There are loads of students from all across the world flocking to Canada and you will notice that after completing their studies in Canada, most international students usually settle in the country as permanent residents and go on to become Canadian citizens.
So, if you have plans to study in Canada with the hope of getting Canadian citizenship through your student visa, you are reading the right article. There are many pathways an international student can leverage to transit from a student visa to becoming a Canadian permanent resident or citizen.
It might interest you to note that a lot of Canada’s permanent residency immigration programs give an advantage to people who have a connection to Canada, either with ties to a specific province, Canadian work experience, or a Canadian educational credential. Canadian international students can benefit from some or all of these advantages if they choose to pursue immigration to Canada permanently.
Aside from the fact that you are qualified to access the different pathways that will lead you to become a Canadian citizen as a student, it is important to state that most of Canada’s immigration programs require a certain amount of skilled work experience, which may place international students at a disadvantage.
Though, almost all international student graduates in Canada are eligible to apply for a post-graduation work permit which authorizes them to work in Canada and gain the required work experience needed to apply for permeant residency.
How to Get Canadian Citizenship Through Student Visa
Here are some of the pathways that an international student can follow to become a Canadian Permanent Resident and then go on to obtain their Canadian Citizenship;
- Canadian Experience Class
- Federal Skilled Worker Program
- Provincial Nominee Programs
- Post-Graduation Work Permits
- Quebec Immigration Options
Table of Contents
Canadian Experience Class
The Canadian Experience Class (CEC) program is one of the fastest ways to obtain Canadian permanent residence. While there is a range of eligibility factors for this program, including age, language proficiency, and level of education, to qualify for the Canadian Experience Class, student applicants must have at least 12 months of work experience in Canada, in a skilled occupation (candidates must apply within three years of obtaining their 1-year qualifying experience).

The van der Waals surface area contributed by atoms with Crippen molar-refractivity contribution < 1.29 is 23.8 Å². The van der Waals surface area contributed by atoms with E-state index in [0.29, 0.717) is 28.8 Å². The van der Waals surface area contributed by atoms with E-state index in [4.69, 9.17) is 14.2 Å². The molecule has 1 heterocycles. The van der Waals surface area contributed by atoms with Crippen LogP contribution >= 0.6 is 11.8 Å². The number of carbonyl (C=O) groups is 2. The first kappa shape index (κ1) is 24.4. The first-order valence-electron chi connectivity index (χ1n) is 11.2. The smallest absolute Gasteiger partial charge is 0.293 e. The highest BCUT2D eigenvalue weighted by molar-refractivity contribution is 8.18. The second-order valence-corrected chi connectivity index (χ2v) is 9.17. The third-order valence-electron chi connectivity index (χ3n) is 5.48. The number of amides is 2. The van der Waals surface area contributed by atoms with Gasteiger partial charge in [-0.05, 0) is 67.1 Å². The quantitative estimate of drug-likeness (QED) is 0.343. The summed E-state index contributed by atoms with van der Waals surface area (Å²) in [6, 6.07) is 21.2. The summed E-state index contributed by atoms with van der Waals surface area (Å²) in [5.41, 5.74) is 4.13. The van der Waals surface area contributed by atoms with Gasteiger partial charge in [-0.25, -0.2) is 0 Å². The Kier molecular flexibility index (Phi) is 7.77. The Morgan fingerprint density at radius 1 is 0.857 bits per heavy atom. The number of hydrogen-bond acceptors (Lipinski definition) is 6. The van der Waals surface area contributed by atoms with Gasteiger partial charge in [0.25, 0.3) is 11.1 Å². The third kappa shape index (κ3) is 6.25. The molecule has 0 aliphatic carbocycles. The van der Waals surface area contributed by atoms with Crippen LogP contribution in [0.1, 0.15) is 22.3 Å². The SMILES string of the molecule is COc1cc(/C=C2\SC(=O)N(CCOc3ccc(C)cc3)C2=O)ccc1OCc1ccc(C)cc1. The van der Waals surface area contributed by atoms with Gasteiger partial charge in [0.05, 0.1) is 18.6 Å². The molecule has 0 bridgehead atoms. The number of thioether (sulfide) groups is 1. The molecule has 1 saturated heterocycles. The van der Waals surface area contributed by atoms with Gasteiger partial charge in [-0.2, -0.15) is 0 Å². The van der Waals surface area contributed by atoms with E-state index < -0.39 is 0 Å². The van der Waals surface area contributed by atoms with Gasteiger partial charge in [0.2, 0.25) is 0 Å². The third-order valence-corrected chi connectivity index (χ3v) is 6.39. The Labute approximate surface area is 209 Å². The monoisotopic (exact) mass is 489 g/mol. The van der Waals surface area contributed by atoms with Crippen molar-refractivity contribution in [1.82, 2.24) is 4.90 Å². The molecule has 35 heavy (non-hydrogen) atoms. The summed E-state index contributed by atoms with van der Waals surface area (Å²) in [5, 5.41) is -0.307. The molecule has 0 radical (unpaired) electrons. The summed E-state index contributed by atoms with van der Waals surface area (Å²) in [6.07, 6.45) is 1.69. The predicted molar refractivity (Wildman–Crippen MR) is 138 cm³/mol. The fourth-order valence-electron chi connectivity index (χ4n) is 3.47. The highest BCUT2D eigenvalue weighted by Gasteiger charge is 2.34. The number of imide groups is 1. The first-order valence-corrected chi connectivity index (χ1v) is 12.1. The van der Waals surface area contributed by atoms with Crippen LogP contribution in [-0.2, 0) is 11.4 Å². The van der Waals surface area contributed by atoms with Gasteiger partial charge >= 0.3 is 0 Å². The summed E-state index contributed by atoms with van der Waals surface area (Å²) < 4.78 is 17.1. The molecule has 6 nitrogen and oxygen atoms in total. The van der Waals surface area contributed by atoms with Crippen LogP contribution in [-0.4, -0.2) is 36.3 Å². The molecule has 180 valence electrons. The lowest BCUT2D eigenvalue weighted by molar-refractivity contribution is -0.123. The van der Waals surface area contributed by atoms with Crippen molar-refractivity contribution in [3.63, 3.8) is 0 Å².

Students can obtain requisite work experience in Canada by applying for a Canadian Post-Graduation Work Permit. It is important to note that part-time work experience earned during studies or as part of a study program (such as internships and co-ops) does not count toward the Canadian work experience requirement.
An important condition of the Canadian Experience Class (CEC) program is that work experience gained during a period of full-time study does not count towards the 12-month requirement, so international students cannot count on work experience gained during their study program.
However, once an international student graduates, they will likely become eligible for a post-graduation work permit, which will allow them to gain the work experience needed to qualify for the Canadian Experience Class (CEC) program.
Please note that the Canadian Experience Class (CEC) program is operated through the Express Entry immigration system.
Federal Skilled Worker Program
Another pathway an international student can follow to become a Canadian Citizen is the Federal Skilled Worker (FSW) program. Unlike the Canadian Experience Class (CEC), FSW does not require a person to have Canadian work experience, so this is a good option for international student graduates who already gained skilled work experience abroad.
Please note that the Federal Skilled Worker (FSW) program is a merit-based immigration program and it is a points-based Comprehensive Ranking System (CRS) score that automatically ranks candidates against one another, only inviting those candidates with the most competitive profiles to apply for permanent residence.
Interestingly, if an international student meets the eligibility requirements and is highly competitive within the CRS scoring system, Federal Skilled Worker (FSW) program can be a great pathway to becoming a permanent resident.